When I was around the age of ten, as my mom and I were riding in the car together, I finally decided to speak up about something that had been on my mind for the past few months. As we pulled into the driveway I said, “Mom can I talk to you about something?” She looked over, nervous that something was seriously wrong. I told her I wanted to make a decision to follow Jesus. I wanted to get baptized. She was no longer worried, now there was only excitement.
Baptism is a big deal in my family and the church where I grew up. This is the point when you make a decision that you’re serious about following Jesus.
When I made this decision my mom was so happy. She knew this was a life changing decision. It’s something she had been hoping and praying would happen for a long time.
I’m glad I made this decision but as I look back I realize I felt like I couldn’t belong. I had to first behave and belief before I could belong.
I first had to behave:
I needed to come to church every Sunday and Wednesday. Whenever there was anything going on at the church I needed be there because you can never have too much Jesus. It was about having the right answers and asking the right questions, but not too many questions. To make this decision of baptism I needed to have the right behavior.
Then I needed to believe:
This consisted of Bible study. It was the hope and prayer that during these times of Bible study I would learn the “right” beliefs of the Christian faith. Leaders in the church taught me the “correct” things. If I didn’t have this “correct” belief then I couldn’t belong.
Finally, after all this, I could belong:
The main way to belong was to get serious about Jesus and baptism is a huge part of this. It’s like getting into any other group or club, I had to do A (behave) and B (belief) and then I could C (belong).
Is Jesus really like a country club? Is Christianity about jumping through the right hoops to belong? I’ve thought, Is it about doing A, B, and then I can have C. Or Maybe I’ve gotten this Jesus thing all wrong?
Jesus tells a story which is what He seems to do over and over again. In this story, a King sends out invitations to the most important people in a town. These people don’t think this party is as important as the King does and they don’t show up. So he sends out more invitations. These people show up but the king looks around to see there’s still room. He wants no one on the outside. He sends out invitations to everyone. The dinner party isn’t for just a few but everyone belongs at the table.
When I think of the story of the dinner party I’m reminded about Communion. Communion within some Christian circles is something that you can only do if you behave (act in the right way) and believe the right things (agree to a certain set of beliefs/rules). It’s like baptism, it’s a way to finally belong.
I don’t think Jesus meant for Communion to be something you had to do to belong. The act of breaking bread with His disciples was to show them they all belonged. The Disciples didn’t believe the “right things”. They didn’t behave in the “right” way.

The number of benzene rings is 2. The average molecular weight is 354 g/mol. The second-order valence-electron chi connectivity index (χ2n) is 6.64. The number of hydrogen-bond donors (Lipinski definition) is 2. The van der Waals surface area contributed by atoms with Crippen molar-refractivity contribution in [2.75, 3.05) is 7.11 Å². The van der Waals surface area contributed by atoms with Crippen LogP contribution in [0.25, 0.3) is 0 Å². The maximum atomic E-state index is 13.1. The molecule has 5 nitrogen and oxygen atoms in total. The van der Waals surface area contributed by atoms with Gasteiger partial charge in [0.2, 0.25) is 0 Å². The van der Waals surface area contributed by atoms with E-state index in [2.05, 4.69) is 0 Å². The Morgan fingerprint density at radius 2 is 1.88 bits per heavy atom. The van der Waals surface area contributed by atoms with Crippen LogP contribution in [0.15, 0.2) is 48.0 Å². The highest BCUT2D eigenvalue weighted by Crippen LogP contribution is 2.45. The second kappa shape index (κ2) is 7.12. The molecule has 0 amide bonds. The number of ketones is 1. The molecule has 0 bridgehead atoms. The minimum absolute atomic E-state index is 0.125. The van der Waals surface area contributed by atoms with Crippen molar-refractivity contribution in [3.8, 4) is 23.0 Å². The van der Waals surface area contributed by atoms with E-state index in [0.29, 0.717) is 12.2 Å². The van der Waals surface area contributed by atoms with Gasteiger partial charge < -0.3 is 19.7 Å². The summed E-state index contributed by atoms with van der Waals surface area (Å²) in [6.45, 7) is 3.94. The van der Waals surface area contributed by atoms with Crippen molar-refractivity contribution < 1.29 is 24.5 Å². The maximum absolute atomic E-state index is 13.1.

Days after Jesus died the disciples gathered in a room because they were fearful for their lives. Jesus had just been crucified and the disciples were sure they were next. Even though Jesus talked until he was blue in the face about His resurrection, the disciples didn’t get it. They didn’t believe Him.
All Jesus says during the first Communion was do this in remembrance of me. There’s not a list of things you need to believe. There’s no outline of everything you need to do to be worthy. Jesus says you belong. One of the people sitting around that table was Judas, who would betray Jesus. Judas still belongs and he’s welcome at the table just as much as everyone else. For Jesus belonging was first, not believing or even behaving.
I’ve come to the realization that it’s not about having the all the right answers. Instead, it’s about belonging to Jesus. Jesus isn’t going to be angry or disappointed with me because I didn’t have the correct behavior or belief.
We all want to be part of a community. This was the original plan for the church. The church should be the place where people can be who they really are, the questions, doubts, and uncertainties included, but often times people feel like they have to act like everyone else.
Sunday morning is the most robotic time of the week. It’s easy to believe that we need to have the same beliefs as everyone else to find acceptance. I thought this for a long time. Belonging is what matters because without it there is no relationship. Without belonging Christianity becomes a list of do’s and don’ts.
I realized as I was searching for the right, correct, and true answers Jesus was looking for me. Just me, not all-the-right-answers Clayton, but Clayton in all my flaws and failures. In my questions and doubts. In being wrong and sometimes being right, Jesus wanted me to belong. Then we could figure everything else out together.
You belong! How can you welcome everyone just like Jesus?